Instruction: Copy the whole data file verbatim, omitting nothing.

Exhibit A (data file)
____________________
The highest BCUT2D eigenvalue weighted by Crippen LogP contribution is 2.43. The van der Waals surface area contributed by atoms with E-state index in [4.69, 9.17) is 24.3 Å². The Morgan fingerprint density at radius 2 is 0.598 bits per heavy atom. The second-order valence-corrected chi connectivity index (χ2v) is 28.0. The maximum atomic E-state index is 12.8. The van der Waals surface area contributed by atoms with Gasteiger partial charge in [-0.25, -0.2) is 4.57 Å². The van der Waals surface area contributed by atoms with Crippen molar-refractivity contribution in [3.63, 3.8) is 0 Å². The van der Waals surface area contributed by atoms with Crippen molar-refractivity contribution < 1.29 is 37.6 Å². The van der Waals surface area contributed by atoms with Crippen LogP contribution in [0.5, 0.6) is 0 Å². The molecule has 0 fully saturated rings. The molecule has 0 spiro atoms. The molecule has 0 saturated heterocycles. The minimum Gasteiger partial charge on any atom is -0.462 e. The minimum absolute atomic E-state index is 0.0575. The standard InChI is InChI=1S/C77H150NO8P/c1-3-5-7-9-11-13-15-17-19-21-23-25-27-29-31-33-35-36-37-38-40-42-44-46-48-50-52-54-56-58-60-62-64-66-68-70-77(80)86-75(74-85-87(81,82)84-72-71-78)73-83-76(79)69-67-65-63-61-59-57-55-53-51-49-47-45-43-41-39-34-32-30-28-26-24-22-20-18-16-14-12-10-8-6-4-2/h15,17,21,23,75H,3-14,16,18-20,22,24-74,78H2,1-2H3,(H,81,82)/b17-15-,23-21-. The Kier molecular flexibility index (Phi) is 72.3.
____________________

The highest BCUT2D eigenvalue weighted by Crippen LogP contribution is 2.43. The van der Waals surface area contributed by atoms with E-state index in [4.69, 9.17) is 24.3 Å². The Morgan fingerprint density at radius 2 is 0.598 bits per heavy atom. The second-order valence-corrected chi connectivity index (χ2v) is 28.0. The maximum atomic E-state index is 12.8. The van der Waals surface area contributed by atoms with Gasteiger partial charge in [-0.25, -0.2) is 4.57 Å². The van der Waals surface area contributed by atoms with Crippen molar-refractivity contribution in [3.63, 3.8) is 0 Å². The van der Waals surface area contributed by atoms with Crippen molar-refractivity contribution < 1.29 is 37.6 Å². The van der Waals surface area contributed by atoms with Crippen LogP contribution in [0.5, 0.6) is 0 Å². The molecule has 0 fully saturated rings. The molecule has 0 spiro atoms. The molecule has 0 saturated heterocycles. The minimum Gasteiger partial charge on any atom is -0.462 e. The minimum absolute atomic E-state index is 0.0575. The standard InChI is InChI=1S/C77H150NO8P/c1-3-5-7-9-11-13-15-17-19-21-23-25-27-29-31-33-35-36-37-38-40-42-44-46-48-50-52-54-56-58-60-62-64-66-68-70-77(80)86-75(74-85-87(81,82)84-72-71-78)73-83-76(79)69-67-65-63-61-59-57-55-53-51-49-47-45-43-41-39-34-32-30-28-26-24-22-20-18-16-14-12-10-8-6-4-2/h15,17,21,23,75H,3-14,16,18-20,22,24-74,78H2,1-2H3,(H,81,82)/b17-15-,23-21-. The Kier molecular flexibility index (Phi) is 72.3.